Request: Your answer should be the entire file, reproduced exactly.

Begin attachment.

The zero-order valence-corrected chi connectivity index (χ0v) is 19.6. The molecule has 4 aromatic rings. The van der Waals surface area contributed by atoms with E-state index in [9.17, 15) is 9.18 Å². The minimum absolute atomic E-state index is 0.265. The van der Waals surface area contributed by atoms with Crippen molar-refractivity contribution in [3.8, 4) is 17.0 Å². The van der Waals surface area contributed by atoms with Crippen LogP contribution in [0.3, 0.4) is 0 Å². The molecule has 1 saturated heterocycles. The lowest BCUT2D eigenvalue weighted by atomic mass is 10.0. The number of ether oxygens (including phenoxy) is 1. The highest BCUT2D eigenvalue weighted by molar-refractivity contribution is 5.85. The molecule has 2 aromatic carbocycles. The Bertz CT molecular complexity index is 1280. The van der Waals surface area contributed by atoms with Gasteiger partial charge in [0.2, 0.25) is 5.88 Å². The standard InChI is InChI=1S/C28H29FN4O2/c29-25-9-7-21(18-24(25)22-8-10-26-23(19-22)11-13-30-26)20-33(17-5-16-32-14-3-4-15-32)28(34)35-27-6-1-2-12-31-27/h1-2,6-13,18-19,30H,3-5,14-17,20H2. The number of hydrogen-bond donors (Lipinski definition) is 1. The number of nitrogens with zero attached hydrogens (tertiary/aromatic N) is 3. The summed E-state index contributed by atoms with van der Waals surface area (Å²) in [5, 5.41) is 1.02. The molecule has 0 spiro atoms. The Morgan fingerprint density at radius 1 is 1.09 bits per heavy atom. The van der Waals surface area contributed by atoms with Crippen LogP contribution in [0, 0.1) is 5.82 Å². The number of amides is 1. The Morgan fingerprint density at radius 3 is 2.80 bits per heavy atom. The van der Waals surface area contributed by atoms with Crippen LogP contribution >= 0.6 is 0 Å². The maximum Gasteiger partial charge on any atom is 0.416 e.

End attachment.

The zero-order valence-corrected chi connectivity index (χ0v) is 19.6. The molecule has 4 aromatic rings. The van der Waals surface area contributed by atoms with E-state index in [9.17, 15) is 9.18 Å². The minimum absolute atomic E-state index is 0.265. The van der Waals surface area contributed by atoms with Crippen molar-refractivity contribution in [3.8, 4) is 17.0 Å². The van der Waals surface area contributed by atoms with Crippen LogP contribution in [0.3, 0.4) is 0 Å². The molecule has 1 saturated heterocycles. The lowest BCUT2D eigenvalue weighted by atomic mass is 10.0. The number of ether oxygens (including phenoxy) is 1. The highest BCUT2D eigenvalue weighted by molar-refractivity contribution is 5.85. The molecule has 2 aromatic carbocycles. The Bertz CT molecular complexity index is 1280. The van der Waals surface area contributed by atoms with Gasteiger partial charge in [0.2, 0.25) is 5.88 Å². The standard InChI is InChI=1S/C28H29FN4O2/c29-25-9-7-21(18-24(25)22-8-10-26-23(19-22)11-13-30-26)20-33(17-5-16-32-14-3-4-15-32)28(34)35-27-6-1-2-12-31-27/h1-2,6-13,18-19,30H,3-5,14-17,20H2. The number of hydrogen-bond donors (Lipinski definition) is 1. The number of nitrogens with zero attached hydrogens (tertiary/aromatic N) is 3. The summed E-state index contributed by atoms with van der Waals surface area (Å²) in [5, 5.41) is 1.02. The molecule has 0 spiro atoms. The Morgan fingerprint density at radius 1 is 1.09 bits per heavy atom. The van der Waals surface area contributed by atoms with Crippen LogP contribution in [0, 0.1) is 5.82 Å². The number of amides is 1. The Morgan fingerprint density at radius 3 is 2.80 bits per heavy atom. The van der Waals surface area contributed by atoms with Crippen LogP contribution >= 0.6 is 0 Å². The maximum Gasteiger partial charge on any atom is 0.416 e.